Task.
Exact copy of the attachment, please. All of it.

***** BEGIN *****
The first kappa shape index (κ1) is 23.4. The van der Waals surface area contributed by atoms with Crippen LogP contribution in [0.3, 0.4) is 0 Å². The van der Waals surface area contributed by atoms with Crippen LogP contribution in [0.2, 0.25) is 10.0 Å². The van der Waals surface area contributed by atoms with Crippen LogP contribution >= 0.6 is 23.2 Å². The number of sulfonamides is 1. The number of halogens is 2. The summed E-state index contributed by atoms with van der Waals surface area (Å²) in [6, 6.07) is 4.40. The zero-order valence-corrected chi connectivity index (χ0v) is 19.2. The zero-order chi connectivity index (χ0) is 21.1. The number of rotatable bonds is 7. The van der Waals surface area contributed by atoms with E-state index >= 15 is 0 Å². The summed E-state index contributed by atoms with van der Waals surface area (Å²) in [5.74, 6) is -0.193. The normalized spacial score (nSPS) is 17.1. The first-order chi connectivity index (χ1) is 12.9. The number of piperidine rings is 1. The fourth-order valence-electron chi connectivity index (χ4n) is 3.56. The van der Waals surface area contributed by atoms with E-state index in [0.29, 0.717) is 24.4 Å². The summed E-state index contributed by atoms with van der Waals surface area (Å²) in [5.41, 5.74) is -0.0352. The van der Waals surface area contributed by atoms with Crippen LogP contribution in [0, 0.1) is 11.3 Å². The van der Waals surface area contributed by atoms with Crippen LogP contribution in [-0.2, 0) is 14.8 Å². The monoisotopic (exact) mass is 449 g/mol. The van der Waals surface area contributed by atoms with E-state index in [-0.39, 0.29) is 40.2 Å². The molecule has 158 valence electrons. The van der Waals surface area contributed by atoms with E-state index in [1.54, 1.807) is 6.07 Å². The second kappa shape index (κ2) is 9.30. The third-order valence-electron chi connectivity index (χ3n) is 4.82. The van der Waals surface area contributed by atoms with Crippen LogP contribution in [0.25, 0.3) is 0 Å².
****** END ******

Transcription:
The first kappa shape index (κ1) is 23.4. The van der Waals surface area contributed by atoms with Crippen LogP contribution in [0.3, 0.4) is 0 Å². The van der Waals surface area contributed by atoms with Crippen LogP contribution in [0.2, 0.25) is 10.0 Å². The van der Waals surface area contributed by atoms with Crippen LogP contribution >= 0.6 is 23.2 Å². The number of sulfonamides is 1. The number of halogens is 2. The summed E-state index contributed by atoms with van der Waals surface area (Å²) in [6, 6.07) is 4.40. The zero-order valence-corrected chi connectivity index (χ0v) is 19.2. The zero-order chi connectivity index (χ0) is 21.1. The number of rotatable bonds is 7. The van der Waals surface area contributed by atoms with E-state index >= 15 is 0 Å². The summed E-state index contributed by atoms with van der Waals surface area (Å²) in [5.74, 6) is -0.193. The normalized spacial score (nSPS) is 17.1. The first-order chi connectivity index (χ1) is 12.9. The number of piperidine rings is 1. The fourth-order valence-electron chi connectivity index (χ4n) is 3.56. The van der Waals surface area contributed by atoms with E-state index in [0.29, 0.717) is 24.4 Å². The summed E-state index contributed by atoms with van der Waals surface area (Å²) in [5.41, 5.74) is -0.0352. The van der Waals surface area contributed by atoms with Crippen LogP contribution in [0, 0.1) is 11.3 Å². The van der Waals surface area contributed by atoms with Crippen LogP contribution in [-0.2, 0) is 14.8 Å². The monoisotopic (exact) mass is 449 g/mol. The van der Waals surface area contributed by atoms with E-state index in [-0.39, 0.29) is 40.2 Å². The molecule has 158 valence electrons. The van der Waals surface area contributed by atoms with E-state index in [1.54, 1.807) is 6.07 Å². The second kappa shape index (κ2) is 9.30. The third-order valence-electron chi connectivity index (χ3n) is 4.82. The van der Waals surface area contributed by atoms with Crippen LogP contribution in [0.25, 0.3) is 0 Å².